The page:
Facts and benefits of Pistacia integerrima

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Pistacia integerrima Quick Facts
Name: Pistacia integerrima
Scientific Name: Pistacia integerrima
Origin Asia
Colors Purple to blue
Shapes Globular, 4-6 mm diameter
Taste Slightly bitter
Pistacia integerrima, belonging to Anacardiaceae family, is a dioecious tree inherent to Asia and widely distributed in Pakistan, East Afghanistan, North West and West Himalaya to Kumaon growing at an altitude of 800 to 1900 meters. Some common names for the herb are zebrawood and crab’s claw. The plant has single stem with many branches and large pinnately compound leaves. Leaves are 25 cm long which consists of 2-6 pairs of lanceolate leaflets. Flowers are reddish arranged in panicles. Fruits are globular, purple to blue and about 4 to 6 mm diameter. Galls are rugose, horn shaped and hollow formed due to insect attack of Pemphigus species. Galls are store houses of secondary metabolites.

The plant parts such as bark, leaf, root and galls are reported to possess secondary metabolites. Galls are used in folk medicines. It is used in various Ayurvedic formulations such as Dasamularista, Shringyad curna and Chayavanaprasa and use for treating diseases such as tuberculosis, asthma, heart disease, indigestion, liver disorder and fever. Secondary metabolites are tannins, alkaloids, flavonoids and terpenoids. The minor constituents are gum mastic, crystalline hydrocarbon, crystalline acids and resinous substance. Bark contains flavonoids and terpenoids. Leaves and roots contain terpenoids and tannins.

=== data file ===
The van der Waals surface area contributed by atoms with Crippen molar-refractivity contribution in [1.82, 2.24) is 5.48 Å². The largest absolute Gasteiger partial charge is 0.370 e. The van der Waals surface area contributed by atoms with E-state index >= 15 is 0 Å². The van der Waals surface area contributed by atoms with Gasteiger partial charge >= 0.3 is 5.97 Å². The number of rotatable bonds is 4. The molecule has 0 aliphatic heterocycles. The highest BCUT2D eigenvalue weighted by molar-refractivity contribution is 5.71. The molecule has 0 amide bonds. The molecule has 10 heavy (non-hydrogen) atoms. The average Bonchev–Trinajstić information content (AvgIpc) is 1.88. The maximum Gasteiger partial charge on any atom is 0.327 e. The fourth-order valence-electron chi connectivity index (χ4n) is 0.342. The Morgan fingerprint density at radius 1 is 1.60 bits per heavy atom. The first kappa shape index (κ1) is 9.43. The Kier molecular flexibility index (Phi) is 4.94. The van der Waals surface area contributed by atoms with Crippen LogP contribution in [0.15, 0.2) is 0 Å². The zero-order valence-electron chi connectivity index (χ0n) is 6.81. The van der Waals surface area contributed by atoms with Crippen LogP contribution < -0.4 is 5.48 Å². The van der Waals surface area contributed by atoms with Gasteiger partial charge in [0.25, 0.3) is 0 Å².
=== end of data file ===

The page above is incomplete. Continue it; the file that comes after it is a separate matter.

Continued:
Habit and geographical distribution

It is found in England, Nepal, Myanmar, India, Bhutan, Afghanistan and Pakistan. In Pakistan, it is grown in the Temperate Himalayas Mountains.  It is found at an altitude of 600-2500 meters from sea levels.  It grows in a tropical climate.

Roots, stem and leaves

 It is a deciduous multi-branched tree with dark gray and blackish bark and usually grows to 18 meters. Leaves are 20 to 25 cm long with or without leaflets. Leaflets are 4 to 5 pairs, coriaceous, lanceolate, pari or imparipinnate and base oblique. Leaves are dark green that turns bright red in autumn.

Flower and fruit

Flowers are in lateral panicles. Male is a compact pubescent and female lax and elongated. Plant bears flowers and fruits in spring with large clusters of yellowish-brown colored fruit in winter.

Medicinal uses

  • Galls are used for treating cough, dysentery, asthma, liver disorders and snake bites.
  • The plant is used for treating various diseases such as coughs, dyspeptic vomiting, appetite, phthisis, dysentery and asthma.
  • Take roasted galls with honey for diarrhea and cough asthma in northern areas of Pakistan.
  • In Pakistan, galls are also used for hepatitis and other liver problems.
  • Use the galls with other drugs for scorpion sting and snake bites.
  • Boil bark in water and extract is used for hepatitis and jaundice.
  • Stem resin is used to heal wounds.
  • In India, galls are used for treating respiratory ailments.
  • In India, it is used as a remedy for chronic bronchitis, vomiting, psoriasis, fever and promotes appetite.

Culinary uses

  • Cook young shoots and leaves as vegetable.
  • Roast the seeds and consume as confectionery.














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